Based in Colombo, Sri Lanka, with offices in 11 countries across Africa and Asia, IWMI uses science and technology to address sustainable water and land use problems in partnership with governments, civil society and the private sector.
The Kabul River is critical to Afghanistan’s future energy independence and economic growth, and to Pakistan’s expansion of the power it provides to its citizens. The entire country of Afghanistan generates only 300 megawatts of electricity, or approximately 2 percent of the power generated by Pakistan. As a result, Afghanistan must import around two-thirds of its power from neighbors in Central Asia. Projects currently under development promise to triple Afghanistan’s power generation, but also have the potential to reduce the availability of water downstream. A high demand for water resources on both sides of the border, combined with predicted reductions in water availability due to natural and manmade events necessitate the need to cooperate on sharing the river. Along with the World Bank and the International Center for Integrated Mountain Development (link is external), IWMI supports the Indus Basin Knowledge Forum, a series of meetings that bring together government representatives and researchers from Afghanistan, China, India and Pakistan to share knowledge and foster cooperation.
Before working on the Kabul River, Shah’s research focused on broader water issues impacting India and Pakistan, so he understands the importance of information when it comes to transboundary cooperation. “I realized there is little scientific evidence available to determine how climate change will impact the flows of Kabul River along with the human interventions that are taking place .... This was the main motivation which prompted me to investigate this important issue,” says Shah.
Shah is creating hydrological and rainfall models of the Kabul River Basin to determine future water availability. In order to make accurate models, he needed a partner in Afghanistan to gather data.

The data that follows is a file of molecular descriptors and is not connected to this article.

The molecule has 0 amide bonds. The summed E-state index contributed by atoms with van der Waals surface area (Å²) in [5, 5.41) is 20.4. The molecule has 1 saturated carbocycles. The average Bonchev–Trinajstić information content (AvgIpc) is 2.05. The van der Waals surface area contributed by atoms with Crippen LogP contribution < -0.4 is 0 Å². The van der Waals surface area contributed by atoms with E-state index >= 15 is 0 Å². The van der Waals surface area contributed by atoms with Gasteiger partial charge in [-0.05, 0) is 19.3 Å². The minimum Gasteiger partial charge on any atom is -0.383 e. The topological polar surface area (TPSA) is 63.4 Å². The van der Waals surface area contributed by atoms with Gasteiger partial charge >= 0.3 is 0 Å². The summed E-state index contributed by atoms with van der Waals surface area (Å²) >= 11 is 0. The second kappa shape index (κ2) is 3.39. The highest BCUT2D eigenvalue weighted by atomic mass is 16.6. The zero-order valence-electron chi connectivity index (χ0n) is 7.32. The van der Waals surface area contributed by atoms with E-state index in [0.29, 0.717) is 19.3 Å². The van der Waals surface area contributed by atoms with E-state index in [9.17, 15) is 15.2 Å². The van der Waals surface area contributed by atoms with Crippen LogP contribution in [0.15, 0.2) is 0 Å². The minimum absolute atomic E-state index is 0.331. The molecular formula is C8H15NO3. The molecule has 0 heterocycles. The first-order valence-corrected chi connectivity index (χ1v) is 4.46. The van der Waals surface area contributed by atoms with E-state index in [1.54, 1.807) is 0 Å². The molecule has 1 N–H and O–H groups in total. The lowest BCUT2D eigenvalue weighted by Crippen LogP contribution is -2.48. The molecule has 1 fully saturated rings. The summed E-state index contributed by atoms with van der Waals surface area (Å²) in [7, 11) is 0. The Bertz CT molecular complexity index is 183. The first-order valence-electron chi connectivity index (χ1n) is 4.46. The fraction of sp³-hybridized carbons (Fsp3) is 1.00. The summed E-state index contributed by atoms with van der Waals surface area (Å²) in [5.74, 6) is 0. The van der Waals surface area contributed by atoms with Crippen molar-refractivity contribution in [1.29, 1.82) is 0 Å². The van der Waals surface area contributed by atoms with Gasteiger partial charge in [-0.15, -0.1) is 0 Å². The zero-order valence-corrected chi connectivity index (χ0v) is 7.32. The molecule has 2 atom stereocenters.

In the beginning, he says, “It was quite a task to find people from Afghanistan with relevant expertise in the area of hydrology to contribute in this research project.”
But through IWMI’s engagement work in the region, he was eventually connected with Wasim Iqbal. Meeting Iqbal, an adviser to the Afghan Ministry of Energy and Water, was the key to building models that represent the whole Kabul River Basin. “We extended our willingness to engage him and thereafter it has been a great collaborative experience so far,” says Shah.
In addition to developing models, Shah is leading IWMI’s effort to create the Kabul River Basin Knowledge Platform, an online open source platform that will serve as a single source of knowledge for any scientific material that is available on the Kabul River Basin.
With this tool, researchers from both Afghanistan and Pakistan will be able to collaborate and share information, slowly breaking down barriers that can help build a platform for broader confidence-building discussions between countries in the region, including measures toward lasting political cooperation.
Promising Early Results
These scientific collaborations are already producing valuable data. Sagin and his colleagues have identified significant reductions in glaciers within the Kabul River Basin. Sagin and his team are taking ground measurements to calibrate their models and precisely measure glacier reductions. The new data is informing major infrastructure projects, including a municipal water purification and reuse project in Kabul City.
Early results of Shah’s models show that peak river flows will decrease over 5 percent by 2100 and that flood frequencies in Pakistan will also decrease. Shah will be refining these models with data obtained from colleagues in Afghanistan and creating visualizations of different water use and climate scenarios.
Jason Porter is a research adviser with Apprio, Inc.